Abstract

Turbines or pumps in hydropower plants achieve peak efficiencies of far more than 90% depending on the specific speed and the type of machine. Based on model tests or numerical simulations, the efficiency of a prototype machine has to be guaranteed and measured with the best measurement technique available. The choice of the appropriate efficiency measurement method does not only depend on the expected measurement uncertainties and tolerances set in a contract, it is also a question of the effort required for such a measuring campaign and of technical challenges, e.g., limitations imposed by plant operating conditions as draining of the system or constant load operation. Concerning hydraulic turbomachines, modern measuring technology offers different methods for efficiency measurements at a turbine unit. Primarily through the development of real-time capable data acquisition systems, it is possible to perform high-precision measurements rather quickly, whereby minimal downtimes can be achieved.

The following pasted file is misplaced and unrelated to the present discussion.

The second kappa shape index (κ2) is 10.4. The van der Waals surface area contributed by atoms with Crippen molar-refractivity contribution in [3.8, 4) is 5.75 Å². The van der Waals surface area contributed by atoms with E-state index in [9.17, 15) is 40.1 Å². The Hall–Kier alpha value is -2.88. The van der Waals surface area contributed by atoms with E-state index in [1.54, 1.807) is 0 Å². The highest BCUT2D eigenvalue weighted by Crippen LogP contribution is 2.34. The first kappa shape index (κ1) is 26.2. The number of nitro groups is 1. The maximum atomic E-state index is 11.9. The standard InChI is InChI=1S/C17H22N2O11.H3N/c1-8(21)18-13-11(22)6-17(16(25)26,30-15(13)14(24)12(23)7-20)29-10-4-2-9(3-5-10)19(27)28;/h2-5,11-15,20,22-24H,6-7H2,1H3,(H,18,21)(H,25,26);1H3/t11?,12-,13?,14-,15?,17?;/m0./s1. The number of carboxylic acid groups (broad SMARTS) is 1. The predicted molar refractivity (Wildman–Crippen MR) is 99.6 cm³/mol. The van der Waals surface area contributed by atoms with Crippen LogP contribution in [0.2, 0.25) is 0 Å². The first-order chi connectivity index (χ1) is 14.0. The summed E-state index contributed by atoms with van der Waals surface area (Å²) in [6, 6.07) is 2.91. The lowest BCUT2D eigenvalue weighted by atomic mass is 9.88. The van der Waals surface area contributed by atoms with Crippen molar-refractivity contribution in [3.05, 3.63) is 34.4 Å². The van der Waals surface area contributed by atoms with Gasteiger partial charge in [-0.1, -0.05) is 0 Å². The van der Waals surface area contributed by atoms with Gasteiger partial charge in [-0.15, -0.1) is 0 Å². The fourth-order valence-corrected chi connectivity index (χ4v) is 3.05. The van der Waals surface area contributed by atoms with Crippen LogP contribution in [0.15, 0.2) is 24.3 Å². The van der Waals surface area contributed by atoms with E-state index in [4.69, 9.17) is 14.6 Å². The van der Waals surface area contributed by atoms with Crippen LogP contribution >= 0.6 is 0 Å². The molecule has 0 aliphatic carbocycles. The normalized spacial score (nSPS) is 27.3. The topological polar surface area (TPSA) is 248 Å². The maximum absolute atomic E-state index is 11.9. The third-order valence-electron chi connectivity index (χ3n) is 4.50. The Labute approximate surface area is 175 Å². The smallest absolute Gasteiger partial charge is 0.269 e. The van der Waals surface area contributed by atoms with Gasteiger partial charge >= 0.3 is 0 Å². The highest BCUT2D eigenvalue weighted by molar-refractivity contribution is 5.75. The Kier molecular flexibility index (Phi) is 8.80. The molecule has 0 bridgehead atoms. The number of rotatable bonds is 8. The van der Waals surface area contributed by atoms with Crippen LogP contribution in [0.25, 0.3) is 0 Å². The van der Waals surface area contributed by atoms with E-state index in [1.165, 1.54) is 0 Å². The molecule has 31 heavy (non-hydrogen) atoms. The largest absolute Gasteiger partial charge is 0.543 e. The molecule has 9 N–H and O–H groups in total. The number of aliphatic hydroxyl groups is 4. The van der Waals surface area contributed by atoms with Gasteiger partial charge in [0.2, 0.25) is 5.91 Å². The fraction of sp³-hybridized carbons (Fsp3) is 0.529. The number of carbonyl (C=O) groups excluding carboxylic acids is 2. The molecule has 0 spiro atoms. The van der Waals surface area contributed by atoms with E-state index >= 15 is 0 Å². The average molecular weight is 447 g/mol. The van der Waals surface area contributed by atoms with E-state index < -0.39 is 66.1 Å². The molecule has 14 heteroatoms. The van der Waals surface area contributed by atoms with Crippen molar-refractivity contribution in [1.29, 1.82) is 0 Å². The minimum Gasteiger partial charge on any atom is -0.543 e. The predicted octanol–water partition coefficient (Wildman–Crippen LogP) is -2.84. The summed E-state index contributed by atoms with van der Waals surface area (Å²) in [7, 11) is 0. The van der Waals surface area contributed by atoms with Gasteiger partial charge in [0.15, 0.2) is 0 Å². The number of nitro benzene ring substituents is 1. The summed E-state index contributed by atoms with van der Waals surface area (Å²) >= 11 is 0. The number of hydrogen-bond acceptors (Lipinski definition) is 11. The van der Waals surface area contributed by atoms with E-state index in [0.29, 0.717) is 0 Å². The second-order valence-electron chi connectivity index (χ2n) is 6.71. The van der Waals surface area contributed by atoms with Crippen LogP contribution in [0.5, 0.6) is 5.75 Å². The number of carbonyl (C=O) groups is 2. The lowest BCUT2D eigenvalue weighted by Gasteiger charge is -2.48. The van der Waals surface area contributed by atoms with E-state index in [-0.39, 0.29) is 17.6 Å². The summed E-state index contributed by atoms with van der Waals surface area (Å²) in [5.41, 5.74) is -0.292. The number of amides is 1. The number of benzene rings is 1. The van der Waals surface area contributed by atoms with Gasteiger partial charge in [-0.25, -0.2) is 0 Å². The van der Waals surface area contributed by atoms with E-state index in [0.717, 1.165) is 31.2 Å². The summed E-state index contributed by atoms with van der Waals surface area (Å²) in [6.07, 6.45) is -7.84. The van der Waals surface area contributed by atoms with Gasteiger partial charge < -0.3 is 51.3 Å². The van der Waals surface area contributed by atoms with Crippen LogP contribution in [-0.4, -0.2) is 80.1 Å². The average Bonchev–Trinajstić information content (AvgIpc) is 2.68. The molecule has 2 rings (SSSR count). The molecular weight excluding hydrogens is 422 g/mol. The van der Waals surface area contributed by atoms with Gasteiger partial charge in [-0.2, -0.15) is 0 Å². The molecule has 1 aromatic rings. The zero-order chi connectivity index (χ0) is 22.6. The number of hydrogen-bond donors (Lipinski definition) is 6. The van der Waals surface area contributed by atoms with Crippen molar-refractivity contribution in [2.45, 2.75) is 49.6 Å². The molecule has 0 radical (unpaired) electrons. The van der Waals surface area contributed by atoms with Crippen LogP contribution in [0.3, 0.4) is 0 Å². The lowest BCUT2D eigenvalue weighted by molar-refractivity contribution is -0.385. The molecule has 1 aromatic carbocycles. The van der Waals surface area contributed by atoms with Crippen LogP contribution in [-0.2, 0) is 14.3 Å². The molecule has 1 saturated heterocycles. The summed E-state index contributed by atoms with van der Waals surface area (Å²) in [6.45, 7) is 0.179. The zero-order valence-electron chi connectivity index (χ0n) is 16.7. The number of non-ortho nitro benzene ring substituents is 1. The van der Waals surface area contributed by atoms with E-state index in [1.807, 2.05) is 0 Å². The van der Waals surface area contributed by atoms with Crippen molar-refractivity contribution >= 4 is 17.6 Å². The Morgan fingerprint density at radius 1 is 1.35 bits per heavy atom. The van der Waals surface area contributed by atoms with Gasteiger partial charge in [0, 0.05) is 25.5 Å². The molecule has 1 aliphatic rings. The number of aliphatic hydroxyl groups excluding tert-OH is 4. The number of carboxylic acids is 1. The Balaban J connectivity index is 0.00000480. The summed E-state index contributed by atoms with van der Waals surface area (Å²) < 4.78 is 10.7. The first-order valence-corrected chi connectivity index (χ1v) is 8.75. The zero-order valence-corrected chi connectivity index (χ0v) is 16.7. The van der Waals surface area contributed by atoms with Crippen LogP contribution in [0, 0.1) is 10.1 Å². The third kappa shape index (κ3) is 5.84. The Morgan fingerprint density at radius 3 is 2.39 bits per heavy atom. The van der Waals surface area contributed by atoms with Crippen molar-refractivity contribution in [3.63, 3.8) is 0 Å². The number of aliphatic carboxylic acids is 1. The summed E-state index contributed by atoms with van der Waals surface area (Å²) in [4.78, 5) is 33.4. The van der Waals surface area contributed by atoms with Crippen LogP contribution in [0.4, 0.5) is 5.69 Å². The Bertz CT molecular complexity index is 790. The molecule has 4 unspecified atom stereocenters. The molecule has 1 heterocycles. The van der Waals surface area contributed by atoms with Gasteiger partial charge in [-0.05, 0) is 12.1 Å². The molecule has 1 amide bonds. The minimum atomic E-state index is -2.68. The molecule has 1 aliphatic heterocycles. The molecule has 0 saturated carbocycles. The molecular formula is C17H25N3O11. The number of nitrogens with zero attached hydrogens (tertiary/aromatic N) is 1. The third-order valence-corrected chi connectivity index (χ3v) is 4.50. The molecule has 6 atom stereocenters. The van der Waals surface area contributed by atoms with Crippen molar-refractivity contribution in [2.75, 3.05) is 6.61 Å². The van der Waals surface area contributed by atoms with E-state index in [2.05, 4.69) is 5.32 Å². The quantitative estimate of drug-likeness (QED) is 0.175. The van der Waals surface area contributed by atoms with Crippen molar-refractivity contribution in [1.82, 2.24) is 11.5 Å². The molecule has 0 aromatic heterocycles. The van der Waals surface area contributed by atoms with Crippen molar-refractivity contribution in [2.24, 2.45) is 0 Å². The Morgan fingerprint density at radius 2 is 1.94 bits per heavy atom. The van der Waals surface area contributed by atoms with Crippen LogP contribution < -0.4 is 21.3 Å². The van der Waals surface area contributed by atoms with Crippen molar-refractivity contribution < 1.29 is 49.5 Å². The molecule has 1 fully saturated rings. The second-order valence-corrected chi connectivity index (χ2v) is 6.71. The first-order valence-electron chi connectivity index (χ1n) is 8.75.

In the first part, the specific measurement methods available in different standards are presented in an overview, and then in the second part, the achieved accuracies of a very complex thermodynamic measurement are compared with a low-cost clamp-on acoustic Doppler measurement using a concrete example.

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